What a Democratic Wave Election Would Mean for Education Reform
If the latest polls are to be believed, Hillary Clinton may be heading toward a landslide victory, especially as far as the Electoral College is concerned. If that happens, it will likely reverberate through down-ballot races—for the Senate and House of Representatives but also for gubernatorial and state legislative offices, too. The conventional wisdom is that disaffected moderate Republican voters may stay home, hurting GOP chances across the board.
In short: It ain’t good.
The reason, in my view, is that the politicians most likely to stand up for smart, robust education reforms—expanding charter schools but also holding them accountable, for example, or setting high standards and empowering educators to meet them as they see fit—are mainstream conservative Republicans. These are the folks who have led the push for expanded parental choice, who held the line on the Common Core when the going got tough, and are willing to make investments in education as long as they are tied to results.
And these are precisely the sorts of Republicans likely to succumb to a wave election, representing, as they do, swingy suburban districts chock full of GOP voters who are fed up with Donald Trump. If they lose, it will leave Republican caucuses at the state and federal levels even more dominated by Tea Party conservatives and populists, and tilt power in the direction of the teachers unions to boot.
In Washington, a wave election will return control of the Senate to the Democrats, which could make it harder for charter school advocates to fight to increase essential charter start-up funds. Senator Roy Blunt of Missouri, in particular, has been a strong supporter of charter schools, and may lose his close race if voters in suburban St. Louis and Kansas City stay home. On the other hand, uber-Democrat for Education Reform Michael Bennet, the Senator from Colorado and former superintendent of Denver, will likely be aided by a Democratic surge. (For more on the federal ramifications, see this smart and sobering piece by Rick Hess, or this excellent overview from Politics K–12.)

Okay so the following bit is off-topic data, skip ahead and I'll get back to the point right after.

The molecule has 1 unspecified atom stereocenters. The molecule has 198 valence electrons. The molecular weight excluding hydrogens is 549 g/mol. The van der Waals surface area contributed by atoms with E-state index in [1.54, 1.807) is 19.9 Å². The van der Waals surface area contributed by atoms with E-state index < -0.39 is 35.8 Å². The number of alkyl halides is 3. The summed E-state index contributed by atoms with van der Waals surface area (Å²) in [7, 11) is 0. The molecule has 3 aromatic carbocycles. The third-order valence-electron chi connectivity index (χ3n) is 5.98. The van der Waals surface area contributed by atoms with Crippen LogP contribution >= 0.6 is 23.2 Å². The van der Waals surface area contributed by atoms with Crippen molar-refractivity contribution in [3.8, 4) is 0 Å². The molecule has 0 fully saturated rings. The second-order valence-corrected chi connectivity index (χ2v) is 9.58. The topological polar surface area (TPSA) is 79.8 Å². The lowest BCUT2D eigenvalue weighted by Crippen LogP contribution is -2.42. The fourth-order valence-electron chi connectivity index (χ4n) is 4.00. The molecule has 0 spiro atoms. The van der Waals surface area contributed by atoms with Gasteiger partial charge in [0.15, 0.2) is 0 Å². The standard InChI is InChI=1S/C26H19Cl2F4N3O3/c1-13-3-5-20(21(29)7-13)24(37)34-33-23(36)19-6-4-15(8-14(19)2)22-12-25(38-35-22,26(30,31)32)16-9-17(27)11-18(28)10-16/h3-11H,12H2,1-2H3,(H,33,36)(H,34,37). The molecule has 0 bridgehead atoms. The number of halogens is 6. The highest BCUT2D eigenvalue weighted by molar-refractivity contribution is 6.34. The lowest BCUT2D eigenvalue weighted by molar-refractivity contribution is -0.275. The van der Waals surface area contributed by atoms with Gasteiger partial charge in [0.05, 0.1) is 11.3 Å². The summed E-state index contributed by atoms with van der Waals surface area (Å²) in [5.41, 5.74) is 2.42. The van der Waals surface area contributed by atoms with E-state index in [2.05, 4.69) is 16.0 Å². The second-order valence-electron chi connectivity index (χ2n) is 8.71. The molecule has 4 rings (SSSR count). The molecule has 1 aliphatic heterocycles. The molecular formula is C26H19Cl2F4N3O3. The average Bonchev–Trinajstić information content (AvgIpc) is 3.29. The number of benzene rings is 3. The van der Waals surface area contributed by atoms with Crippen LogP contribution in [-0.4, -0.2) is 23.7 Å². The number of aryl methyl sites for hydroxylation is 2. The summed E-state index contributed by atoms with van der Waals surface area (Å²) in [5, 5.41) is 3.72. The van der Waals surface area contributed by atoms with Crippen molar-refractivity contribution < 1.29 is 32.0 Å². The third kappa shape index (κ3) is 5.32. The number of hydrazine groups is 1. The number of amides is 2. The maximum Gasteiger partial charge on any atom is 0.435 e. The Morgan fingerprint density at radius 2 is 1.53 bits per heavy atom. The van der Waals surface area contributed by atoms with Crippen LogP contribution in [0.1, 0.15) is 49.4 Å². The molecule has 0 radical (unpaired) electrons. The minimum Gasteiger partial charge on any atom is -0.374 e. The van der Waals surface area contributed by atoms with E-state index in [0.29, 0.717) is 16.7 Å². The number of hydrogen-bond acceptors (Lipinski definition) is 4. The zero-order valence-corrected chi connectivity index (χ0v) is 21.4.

A big Democratic win would also have significant implications in at least a handful of states. Colorado is at the top of the list, where Democrats could find themselves in control of the House, Senate, and governor’s office—potentially giving the Colorado Education Association a lot more running room to wreck the state’s excellent reform record. (The PARCC test could be particularly vulnerable.) The same outcome is possible in Washington State, where the Senate might land in Democratic hands, and where the teachers union would surely love to strangle charter schools in the crib. In other blue states, especially along the coasts, Democrats may find themselves with super-majorities, wreaking havoc on reform writ large.
Then there are marque ballot initiatives. Question 2 in Massachusetts—to lift the cap on charter schools—is already struggling in the polls. Moderate Republicans staying home would be the final nail in the coffin. And in Georgia, Amendment 1—to create a Tennessee-style achievement school district—is also taking on water, and could be drowned by a Democratic wave.
It’s not all bad news though. In several states it’s possible that chambers will go from complete Republican control to divided government—which can be helpful for defending high standards and charter accountability efforts, considering the hard Right’s willingness to throw these efforts overboard. That may be the outcome in Arizona, Michigan, New Hampshire, and Nevada.
Keep in mind that very few of these races have hinged on education reform; yet education reform will be significantly impacted nonetheless. If that feels unfair, don’t forget the Republican wave election of 2010, which ushered in the Year of School Choice. What goes around comes around, and reformers should be ready for a rocky 2017, whether we deserve it or not.
– Mike Petrilli
Mike Petrilli is president of the Thomas B. Fordham Institute, research fellow at Stanford University’s Hoover Institution, and executive editor of Education Next. This first appeared on Flypaper.